In defense of leftpad
Given the time I’ve had to think about the whole leftpad controversy, I have to come to the conclusion that leftpad was PERFECTLY FINE with its decision to build a module with only eleven lines. (As to the brooha over unpublishing and then being forcibly republished by npm, that is a different topic.)
leftpad wrote code anyone with half a brain should be able to write
That must be the biggest sentiment I’ve heard. Blogs, podcasts, and other forums have thrown out this strong criticism of leftpad’s code. It’s best summarized as “have people forgotten how to code?”
Gee, leftpad getting unpublished broke React.js, Babel.js, and how many other systems? If those impressive projects saw value in leftpad, sounds pretty big of me to judge them all for making such a foolish decision. After all, that’s what I’m doing, right? I’m ascribing judgment for using it.
Let me be clear: I haven’t actually READ leftpad’s code. I’m not defending the physical lines of code in that module. The market spoke and accepted leftpad. I am defending the choice others made because I myself haven’t invested the time to make a better choice.
leftpad wasn’t REALLY used by React.js, etc. It was just a transitive dependency
This one doesn’t sit right. It’s kind of like saying, “React.js is good. The people writing it would never need something like leftpad. They just got caught by some intermediate dependency.” Can you smell the disdain?
If leftpad was used by an intermedia dependency, and that is what all the big weights used, then the transitive property applies. Not only has the market said leftpad met needs, but the intermediate dependencies are just as valuable. See what I did there? Transitive dependency, transitive value.
leftpad isn’t actually the best way to do what it did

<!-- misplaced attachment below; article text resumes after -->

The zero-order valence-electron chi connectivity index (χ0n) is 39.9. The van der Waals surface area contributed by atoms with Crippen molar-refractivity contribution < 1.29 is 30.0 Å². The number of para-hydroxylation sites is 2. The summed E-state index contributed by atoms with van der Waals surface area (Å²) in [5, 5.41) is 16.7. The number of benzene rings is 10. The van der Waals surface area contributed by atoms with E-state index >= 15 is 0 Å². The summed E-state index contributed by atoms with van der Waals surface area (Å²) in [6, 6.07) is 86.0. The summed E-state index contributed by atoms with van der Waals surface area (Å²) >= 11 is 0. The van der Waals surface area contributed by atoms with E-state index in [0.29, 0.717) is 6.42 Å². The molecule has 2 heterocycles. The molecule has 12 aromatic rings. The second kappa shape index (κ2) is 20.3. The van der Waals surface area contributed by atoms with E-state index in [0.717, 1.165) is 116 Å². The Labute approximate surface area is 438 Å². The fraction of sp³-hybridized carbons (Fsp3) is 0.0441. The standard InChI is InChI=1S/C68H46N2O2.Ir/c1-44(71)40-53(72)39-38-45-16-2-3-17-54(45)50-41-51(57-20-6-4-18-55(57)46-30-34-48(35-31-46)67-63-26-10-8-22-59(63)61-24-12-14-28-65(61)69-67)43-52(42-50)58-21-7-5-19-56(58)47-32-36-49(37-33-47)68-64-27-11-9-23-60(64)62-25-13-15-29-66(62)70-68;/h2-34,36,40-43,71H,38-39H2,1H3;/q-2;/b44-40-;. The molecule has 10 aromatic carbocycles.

Here is where it gets interesting. This is what I hear from those that have spotted the transitive link. Can’t criticize React.js, because they didn’t REALLY use leftpad. Let’s look elsewhere.
People have been singing the UNIX tune of “do one thing and do it well” as microservices arise. Defenders of leftpad point it out as a composable function, adhering to the UNIX philosophy. But if you can tear out “do it well”, then leftpad doesn’t qualify for this concept. Hence, leftpad was a badly written composable function.
Sorry, maties, but as software engineers, we seek out solutions on a daily basis. And in the land of open source, we constantly make “build or buy” decisions. Whenever someone asked me, “what is an engineer”, my answer has always been, “we find a good enough solution for the problem at hand.” We don’t seek perfect answers, because we don’t have an infinite budget.
For a LOT of people, leftpad was good enough. They could have written a better solution, but they could also have written a better solution for LOTS of other modules. Imagine the cost of perfecting every single thing you use. Or how about this: imagine the cost of tens of thousands of developers writing an equivalent to leftpad. Perhaps 15 minutes tops, but multiplied by 10,000 and your talking 2500 hours of effort. Doesn’t that defy the concept of open source?
I know people that don’t like certain tools out there. They have written their own version of things. At first glance, there’s underscore and lodash. These two libraries essentially do the same thing. But one project was not satisfied with the other project. Hence, they built a fork and whole community around it.
I can spend all my time building everything from scratch and live under the haughty label “I know how to program. I’ll build it myself.” But we already have a term for developers like that: “Not Invented Here“. Some people will only touch code they themselves wrote.
If you actually spent the time to read leftpad’s code, then used it or decided otherwise, that’s fine. But don’t go around criticizing others for using leftpad. After all, you’re criticizing the choices of MANY others.